“5G won’t just be a bit faster, a bit higher capacity, or a linear progression from what we know today. The change will not be incremental, but exponential,” said the EU’s Digital Agenda Commissioner Neelie Kroes in February this year. A big endorsement for Europe’s digital future, but is it not a little early to be thinking about fifth-generation internet?

After all, many Europeans are just getting access to 4G and “today’s networks have a lot more mileage left in them and there are lots of things in 4G that still need to be done,” according to Marcus Weldon, Corporate Chief Technology Officer and President of Bell Labs.

But 5G will not be simply the next step along the mobile connectivity path as its predecessors were. Instead, it is part of a vision of integrated mobile, wireless and wired networks, interlinking data, things and people in a seamless exchange of information.

No single definition

Speaking to industry leaders, it soon becomes clear that there is no single definition of 5G. For Ericsson’s Chief Technology Officer Ulf Ewaldsson, 5G will be an open innovation platform for industry. For Weldon, 5G is “shorthand for expanding capability for anywhere, anytime, anyhow connectivity for any application, or the network that optimises itself for you”, having become synonymous with the Internet of Things.

For Nicola Ciulli, Head of Research and Development at the Italian start-up Nextworks, 5G is a nice “brand name” or “umbrella term” that groups together recent and future architectures, technologies and paradigm shifts emerging on the telecommunications landscape.

What is certain is that while 5G will address specific technical limitations experienced today, it will also go further, extending connectivity and managing it in an entirely new way, and enabling novel classes of application, not possible today.

Limitations looming

As mobile traffic increases – by 70% between the last quarter of 2013 and the last quarter of 2014 – pressure on current networks is growing.

“The mobile industry has so much excess demand, there is a lack of spectrum, which is key for evolution,” says Ewaldsson. “Frequency will become a more scarce resource – so scarce that you can compare it to the oil industry. We need to explore other frequencies.”

Weldon has developed a ‘triangle of truth’ to illustrate how 5G will boost wireless capacity.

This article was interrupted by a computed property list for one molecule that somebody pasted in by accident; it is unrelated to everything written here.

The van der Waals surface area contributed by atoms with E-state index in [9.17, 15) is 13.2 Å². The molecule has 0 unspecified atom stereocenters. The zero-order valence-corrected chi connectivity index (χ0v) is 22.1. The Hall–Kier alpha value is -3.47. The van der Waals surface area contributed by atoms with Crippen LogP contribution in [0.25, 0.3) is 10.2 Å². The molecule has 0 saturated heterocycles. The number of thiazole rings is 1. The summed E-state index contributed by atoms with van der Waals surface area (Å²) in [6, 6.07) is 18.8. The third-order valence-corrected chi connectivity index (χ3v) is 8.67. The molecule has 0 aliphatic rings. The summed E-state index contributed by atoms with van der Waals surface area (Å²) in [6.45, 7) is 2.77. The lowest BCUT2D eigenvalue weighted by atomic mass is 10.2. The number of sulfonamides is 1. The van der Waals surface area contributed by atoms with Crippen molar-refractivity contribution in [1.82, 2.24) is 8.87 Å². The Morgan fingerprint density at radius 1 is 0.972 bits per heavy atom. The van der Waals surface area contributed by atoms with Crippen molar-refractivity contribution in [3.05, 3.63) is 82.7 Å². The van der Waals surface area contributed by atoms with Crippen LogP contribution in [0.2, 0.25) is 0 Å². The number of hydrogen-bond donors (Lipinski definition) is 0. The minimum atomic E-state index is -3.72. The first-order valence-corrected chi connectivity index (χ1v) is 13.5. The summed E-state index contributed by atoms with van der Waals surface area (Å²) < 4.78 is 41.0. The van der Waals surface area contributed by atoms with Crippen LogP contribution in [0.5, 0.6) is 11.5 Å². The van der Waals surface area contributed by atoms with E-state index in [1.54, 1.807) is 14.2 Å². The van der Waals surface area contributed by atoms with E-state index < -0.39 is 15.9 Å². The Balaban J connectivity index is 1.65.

Spectrum, spectral efficiency and spatial efficiency are the keywords:

  • More spectrum – getting access to more spectrum and to more (new) frequency bands. 5G is likely to use high frequencies for the first time. While these frequencies don’t travel far, much more capacity is available on so-called mmWave (>20 GHz) spectrum.
  • More spatial efficiency – by deploying more base stations/small cells and re-using them. This will become increasingly important as capacity replaces coverage as the key network design criterion and we move to higher frequencies.
  • More spectral efficiency – for example, using new types of waveform that do not require strict timing and frequency synchronisation could make the network more efficient for machines. New radio and antenna designs will also increase the number of bits/seconds per frequency slice.

A new philosophy

But 5G will do more than fix a few technical limitations, suggests Ciulli. It is not just “4G + 1”. And as we move towards the Internet of Things, “Anything that can benefit from a connection in the future will have one,” adds Ewaldsson. Other industries are looking at the mobile industry to see how they can transform themselves.

Examples include:

  • E-health – the first transatlantic surgical procedure took place between New York and Strasbourg in 2001. While a huge success, the procedure was extremely expensive, requiring high-capacity leased lines, and commands were carried out with a small delay. Although that was carried out over wired networks, which will still be essential for core networks, 5G will bring mobility to tele-surgery like this, meaning it could be used to wirelessly connect a remote surgeon, or a field surgeon, with high fidelity and with a response time close to zero, to provide the required accuracy and precision.
  • Connected homes – devices from fridges to ovens and smoke detectors to lighting will in future be able to provide information about their environment and communicate with each other. A thermostat might ‘talk’ to a smoke detector; together they will provide quite detailed information in the event of a fire, which could be communicated to the owners and the fire brigade.